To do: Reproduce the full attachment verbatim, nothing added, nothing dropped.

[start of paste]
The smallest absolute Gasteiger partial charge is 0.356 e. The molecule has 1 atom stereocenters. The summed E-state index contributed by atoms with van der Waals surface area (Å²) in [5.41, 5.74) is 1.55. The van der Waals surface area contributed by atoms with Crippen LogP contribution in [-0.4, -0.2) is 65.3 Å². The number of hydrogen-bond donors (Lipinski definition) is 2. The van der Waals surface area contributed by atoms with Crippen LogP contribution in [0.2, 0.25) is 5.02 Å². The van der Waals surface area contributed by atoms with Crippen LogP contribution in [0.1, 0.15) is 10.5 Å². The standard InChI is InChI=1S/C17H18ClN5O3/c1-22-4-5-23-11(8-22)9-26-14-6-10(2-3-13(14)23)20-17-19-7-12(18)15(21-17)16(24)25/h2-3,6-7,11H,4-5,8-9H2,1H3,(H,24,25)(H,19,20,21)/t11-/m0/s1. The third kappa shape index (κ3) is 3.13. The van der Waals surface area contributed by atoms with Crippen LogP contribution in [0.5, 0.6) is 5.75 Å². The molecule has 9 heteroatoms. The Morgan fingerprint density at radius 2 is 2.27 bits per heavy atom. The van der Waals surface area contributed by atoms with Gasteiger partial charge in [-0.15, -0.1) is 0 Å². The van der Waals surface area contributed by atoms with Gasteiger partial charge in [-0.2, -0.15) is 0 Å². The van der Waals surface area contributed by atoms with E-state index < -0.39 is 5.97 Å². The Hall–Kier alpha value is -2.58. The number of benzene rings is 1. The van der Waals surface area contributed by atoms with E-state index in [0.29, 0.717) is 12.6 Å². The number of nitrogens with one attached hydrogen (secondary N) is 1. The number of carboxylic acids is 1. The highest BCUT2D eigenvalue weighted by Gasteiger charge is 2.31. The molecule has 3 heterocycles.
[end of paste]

The smallest absolute Gasteiger partial charge is 0.356 e. The molecule has 1 atom stereocenters. The summed E-state index contributed by atoms with van der Waals surface area (Å²) in [5.41, 5.74) is 1.55. The van der Waals surface area contributed by atoms with Crippen LogP contribution in [-0.4, -0.2) is 65.3 Å². The number of hydrogen-bond donors (Lipinski definition) is 2. The van der Waals surface area contributed by atoms with Crippen LogP contribution in [0.2, 0.25) is 5.02 Å². The van der Waals surface area contributed by atoms with Crippen LogP contribution in [0.1, 0.15) is 10.5 Å². The standard InChI is InChI=1S/C17H18ClN5O3/c1-22-4-5-23-11(8-22)9-26-14-6-10(2-3-13(14)23)20-17-19-7-12(18)15(21-17)16(24)25/h2-3,6-7,11H,4-5,8-9H2,1H3,(H,24,25)(H,19,20,21)/t11-/m0/s1. The third kappa shape index (κ3) is 3.13. The van der Waals surface area contributed by atoms with Crippen LogP contribution in [0.5, 0.6) is 5.75 Å². The molecule has 9 heteroatoms. The Morgan fingerprint density at radius 2 is 2.27 bits per heavy atom. The van der Waals surface area contributed by atoms with Gasteiger partial charge in [-0.15, -0.1) is 0 Å². The van der Waals surface area contributed by atoms with Gasteiger partial charge in [-0.2, -0.15) is 0 Å². The van der Waals surface area contributed by atoms with E-state index < -0.39 is 5.97 Å². The Hall–Kier alpha value is -2.58. The number of benzene rings is 1. The van der Waals surface area contributed by atoms with E-state index in [0.29, 0.717) is 12.6 Å². The number of nitrogens with one attached hydrogen (secondary N) is 1. The number of carboxylic acids is 1. The highest BCUT2D eigenvalue weighted by Gasteiger charge is 2.31. The molecule has 3 heterocycles.